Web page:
A Note to Teachers – Thank you!

Typical Teacher To Do list (with added comments for emphasis).

  1. Plan lessons and prepare classroom and materials. (Non-stop.)
  2. Individualize/personalize instruction. (Good Luck!)
  3. Design and deliver appropriate assessments. (Have we agreed yet on what is appropriate?)
  4. Maintain records on attendance, assessments, and grades. (The fun part.)
  5. Supplement textbooks with appropriate additional materials. (Keep looking.)
  6. Utilize a classroom management strategy that works. (Keep looking.)
  7. Keep records and identify students with special needs, health related, behavioral, etc. (Keep these kids in mind when doing # 2 and # 3.)
  8. Contact and work with parents/caregivers/counselors etc. via email, phone, and conferences. (Are there regular business hours for this?)
  9. Collect money for various activities; meals, field trips, fund raisers, etc. (Don’t leave the $$$ in your desk.)
  10. Plan and prepare field trips including student health related needs. (This is not a waste of time.)
  11. Attend school and district meetings. (In moderation of course.)
  12. Collaborate with colleagues. (Often and always.)
  13. Complete paper work and expectations for regular teacher evaluation. (Hoop jumping.)
  14. Spend personal money to enhance classroom. (Think of it as a contribution to a good cause.)
  15. Take additional classes for profession growth and development.  (In order to earn more money…so you can enhance your classroom.)
  16. Maintain a positive attitude. (Keep trying.)
  17. Add ten more that I’ve missed and repeat every school year.

I’d like to list two others.

  • Make learning meaningful, authentic and fun.
  • Keep the child as the focus.

These two are so important and sometimes lost in the myriad of mandated items that school teachers must do.  For those who think out of the conventional school box, these two might be the only ones on your list. Just imagine!

Whether public, private, charter, homeschooling or unschooling, a caring and kind adult makes all the difference in the life of a child. Thank you to all who accept this responsibility.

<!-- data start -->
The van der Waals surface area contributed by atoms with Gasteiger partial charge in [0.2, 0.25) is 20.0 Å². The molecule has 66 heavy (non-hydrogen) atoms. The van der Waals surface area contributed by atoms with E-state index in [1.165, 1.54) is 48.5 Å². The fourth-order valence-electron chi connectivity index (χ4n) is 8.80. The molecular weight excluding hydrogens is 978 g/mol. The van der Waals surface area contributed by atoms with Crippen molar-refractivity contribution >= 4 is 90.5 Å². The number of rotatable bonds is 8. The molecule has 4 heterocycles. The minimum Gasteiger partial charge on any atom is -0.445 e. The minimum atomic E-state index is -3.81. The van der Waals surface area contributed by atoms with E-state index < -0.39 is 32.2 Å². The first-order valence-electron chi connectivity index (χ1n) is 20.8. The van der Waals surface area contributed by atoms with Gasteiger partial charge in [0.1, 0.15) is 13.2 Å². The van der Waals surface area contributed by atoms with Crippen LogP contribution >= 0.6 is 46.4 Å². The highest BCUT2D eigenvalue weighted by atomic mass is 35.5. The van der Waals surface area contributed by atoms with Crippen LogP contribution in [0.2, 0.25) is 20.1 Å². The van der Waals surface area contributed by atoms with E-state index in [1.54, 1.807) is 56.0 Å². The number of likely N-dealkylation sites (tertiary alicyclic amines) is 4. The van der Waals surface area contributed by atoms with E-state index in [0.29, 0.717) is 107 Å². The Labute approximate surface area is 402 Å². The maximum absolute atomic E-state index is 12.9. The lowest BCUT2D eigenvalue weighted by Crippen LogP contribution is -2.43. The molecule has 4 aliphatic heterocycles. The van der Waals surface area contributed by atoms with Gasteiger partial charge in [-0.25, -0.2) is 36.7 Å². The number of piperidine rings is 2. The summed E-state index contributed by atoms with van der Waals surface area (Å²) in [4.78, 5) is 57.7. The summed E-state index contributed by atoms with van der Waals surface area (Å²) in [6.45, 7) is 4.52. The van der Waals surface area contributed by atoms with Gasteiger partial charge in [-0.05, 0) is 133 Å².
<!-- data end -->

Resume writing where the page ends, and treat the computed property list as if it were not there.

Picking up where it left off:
What Schools Tell Us And What We Believe

caring adult

I woke up on Monday morning so excited to meet my eleven year old granddaughter at a library half way between her home and mine.  While driving thirty minutes to the designated meeting spot, I found myself in a “feel good” moment as the rays from an emerging spring sun periodically lit on my face. Surviving a rather long and cold winter I welcomed this spectacular warmth.

The beautiful hills and valleys I traveled were dotted with farm silos, horses and cows, and farm machinery. It reminded me of a time long ago when I traveled this same route on visits back home to Pennsylvania with my husband and four children. Soaking in the sights, I almost missed the exit to the back road where this beautiful library sat nestled on a small hill directly above a lovely park and children’s playground.

My daughter had an appointment to keep so I had at least an hour to spend with my granddaughter. Our meeting came about from a brave decision my daughter made to pull her daughter out of the local public school about two weeks ago. At this point in the school year, many might say why pull her out now? When my daughter shared her decision with me, I said, “Congratulations – how can I help?” So my help came in the form of meeting at the library to see where Alexis is with regard to mathematics.

In an attempt to gauge how best I could help her, I asked her a few questions. First, to share with me the school assigned 5th grade math books she brought with her. She set FIVE paperback books on the table and proceeded to tell me the purpose of each one. One for classwork, one for homework, one for extra practice, one for more extra practice and one that was an exact duplicate of the other.  FIVE books!  As one whose job it was to order and purchase textbooks for my former school district, all I could see was dollar signs $$$$$ and money wasted that might have gone towards teacher salaries.  I set the books aside.

Before moving onto the the next question, she informed me that she was not very good in math, that she was just average. I asked her how she came up with that analysis. Without hesitation, she said, “that’s what my teacher told me.” I asked her if she thought that was true. She giggled and said, “maybe or maybe not.”

As we made our way through this informal math Q & A,  she started to perk up quite a bit.  The discussion gave us a starting point and without my direction, she chose to focus on fifth grade fractions.  I shared the online Khan Academy as a quick way for her to access/practice fraction problems. I asked her to explain to me the steps she took to get her answers.  She easily did that. She also told me that there is not enough time in school to ask a lot of questions so sometimes she doesn’t get the right answer. 

She was also quite amused that the method shown (pictorial fraction segments) in the Khan Academy video was different than how her book taught her but that the answer was still correct. I assured her that there might be even more ways to solve problems than the way we had both learned. She approved that idea and said, “I’d love to know them all!”

I let her decide when it was time to end since her mom gave us an open-ended opportunity. She chose to take four of the mini quizzes that Khan offers before calling it quits for the morning. She made one or two minor errors that she chose to correct. Her proclamation before we headed to the park sounded like this; “I guess I’m not average after all and I really do like math, thanks Grammy!” I just asked questions and she directed herself.